THURSDAY— On Thursday night students need your help. They complete a “blind sort” or a practice test.  It’s called a blind sort because students can’t look at their spelling words like other word sorts.  Words are sorted based on their spelling patterns.  Your child should write their pattern headings in their notebook before you begin.  It’s okay to give them these headings (They are the same as Tuesday night’s homework!).  You should then call out a spelling word for them to sort and write correctly in their notebook.  Words are correct if they are sorted AND spelled correctly.  You can practice spelling and/or sorting as many times as your child needs.  Any misspelled words should be written FIVE times for additional practice!!  On a blind sort, word wall, challenge or nifty fifty words are written ONE time (list form) as a category of their own (i.e. “Nifty Fifty Words” or “Challenge Words”).

FRIDAY —We take a test in school.  Students sort and spell words by pattern.  Words that are spelled incorrectly are circled and the correct spelling written above or beside the word.  Words that are incorrectly sorted are also circled.  They are written in the correct category.

Occasionally, a spelling unit will have a different sequence of activities or different activities. When this happens the assignment(s) will be posted on the bottom of the spelling sheet.

Please help your child practice sorting and spelling their words each week.

Homework Routines



Homework is a crucial component to your child’s 4th grade experience.  The main purposes for homework are two-fold:  to develop responsibility and practice skills taught during the day.

We have been easing into a consistent homework routine.  It is vital that your child complete their homework each evening.  To help both you and your child, we’ll be using Student Planners and Homework Alerts.  Homework is written on the board in the front of the room and students are expected to write down their homework daily.  Please help your child manage their homework by looking at their Planner book and ensuring that all their work is complete. You will receive a “Homework Alert” if your child comes to school with homework not completed or incomplete.

Completing homework can be a struggle for some students at the beginning of 4th grade.  It takes teamwork and support from both home and school for students to be successful.  Please feel free to email me if you have any concerns.

Home Reading:

We began home reading last week!  Students are required to complete 80 minutes of home reading each week. To break it down more specifically, your child is responsible for at least 20 minutes of reading four times per week. Home reading sheets are due each Thursday.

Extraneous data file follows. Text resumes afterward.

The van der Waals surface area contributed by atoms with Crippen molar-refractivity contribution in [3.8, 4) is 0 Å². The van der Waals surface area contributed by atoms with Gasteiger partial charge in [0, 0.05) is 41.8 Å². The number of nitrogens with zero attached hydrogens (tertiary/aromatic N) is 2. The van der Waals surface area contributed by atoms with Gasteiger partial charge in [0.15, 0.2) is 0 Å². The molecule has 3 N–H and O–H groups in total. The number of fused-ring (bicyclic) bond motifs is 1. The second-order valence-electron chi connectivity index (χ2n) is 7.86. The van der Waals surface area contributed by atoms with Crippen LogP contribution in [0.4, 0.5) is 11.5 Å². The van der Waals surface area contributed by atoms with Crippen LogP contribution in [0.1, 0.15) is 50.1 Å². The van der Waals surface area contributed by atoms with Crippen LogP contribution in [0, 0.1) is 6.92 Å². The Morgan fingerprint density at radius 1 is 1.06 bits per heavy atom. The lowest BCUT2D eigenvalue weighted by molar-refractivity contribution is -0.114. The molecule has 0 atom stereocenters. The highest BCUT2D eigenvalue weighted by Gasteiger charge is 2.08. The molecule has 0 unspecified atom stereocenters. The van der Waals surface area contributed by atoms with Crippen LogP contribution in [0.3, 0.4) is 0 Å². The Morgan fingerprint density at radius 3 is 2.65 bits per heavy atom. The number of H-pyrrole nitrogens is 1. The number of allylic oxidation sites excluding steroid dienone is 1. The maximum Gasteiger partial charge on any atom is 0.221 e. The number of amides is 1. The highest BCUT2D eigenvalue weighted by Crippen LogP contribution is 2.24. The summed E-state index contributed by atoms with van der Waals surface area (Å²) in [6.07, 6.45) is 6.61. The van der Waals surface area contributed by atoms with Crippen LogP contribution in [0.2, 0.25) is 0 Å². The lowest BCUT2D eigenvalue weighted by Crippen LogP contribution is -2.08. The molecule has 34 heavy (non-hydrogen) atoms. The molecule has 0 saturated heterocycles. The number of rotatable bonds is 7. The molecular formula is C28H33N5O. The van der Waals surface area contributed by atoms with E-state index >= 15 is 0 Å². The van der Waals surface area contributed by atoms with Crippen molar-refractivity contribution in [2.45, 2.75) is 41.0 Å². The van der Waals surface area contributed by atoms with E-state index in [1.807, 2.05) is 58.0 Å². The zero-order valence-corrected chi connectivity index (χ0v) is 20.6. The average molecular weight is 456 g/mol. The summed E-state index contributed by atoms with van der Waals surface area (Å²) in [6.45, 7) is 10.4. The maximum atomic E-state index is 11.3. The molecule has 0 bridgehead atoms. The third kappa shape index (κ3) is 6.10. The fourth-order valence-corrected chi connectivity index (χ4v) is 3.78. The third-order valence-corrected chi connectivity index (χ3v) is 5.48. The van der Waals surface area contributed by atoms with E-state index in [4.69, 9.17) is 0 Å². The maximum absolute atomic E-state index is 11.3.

Your child should keep track of their own reading, and you should verify that they read by signing the form each week.  The record keeping form helps your child develop important skills.  Correct capitalization of titles and calculation of elapsed time are important skills every fourth grader needs, so they should fill out the form with your support.  Feel free to help them calculate their time for the first month or two until they learn how to keep track of it on their own.

Need a record sheet? Click here: Weekly Home Reading Record .

468502417_7b9356e195_tGoing GREEN option:  Consider filling this out electronically and emailing it to me each week.  This will save many pieces of paper and lots of trees!

Wednesday, April 8, 2009


Check out the new “HOMEWORK” page on the the left (in between “About Me” and What we’ll be learning”). Each day I will try to record daily homework.

We finished writing on-demand reports today.  The kids worked really hard and wrote 4 paragraph essays!!!! We have been working for the past month on writing nonfiction pieces and learning essay format.  This piece was our final assessment of report writing.  Now we are going to turn our focus to another essay:  response to literature.  This will be a breeze because they write letters about their reading regularly and turning one of them into an essay will be a snap!!

We learned how to calculate the area of a triangle today!!!  It was related to our work yesterday solving area problems for parallelograms.  Watch this short video to learn how architects use area and perimeter.  The video also demonstrates the formulas we’ve learned:  area of rectangle, parallelogram and triangle.

Area Video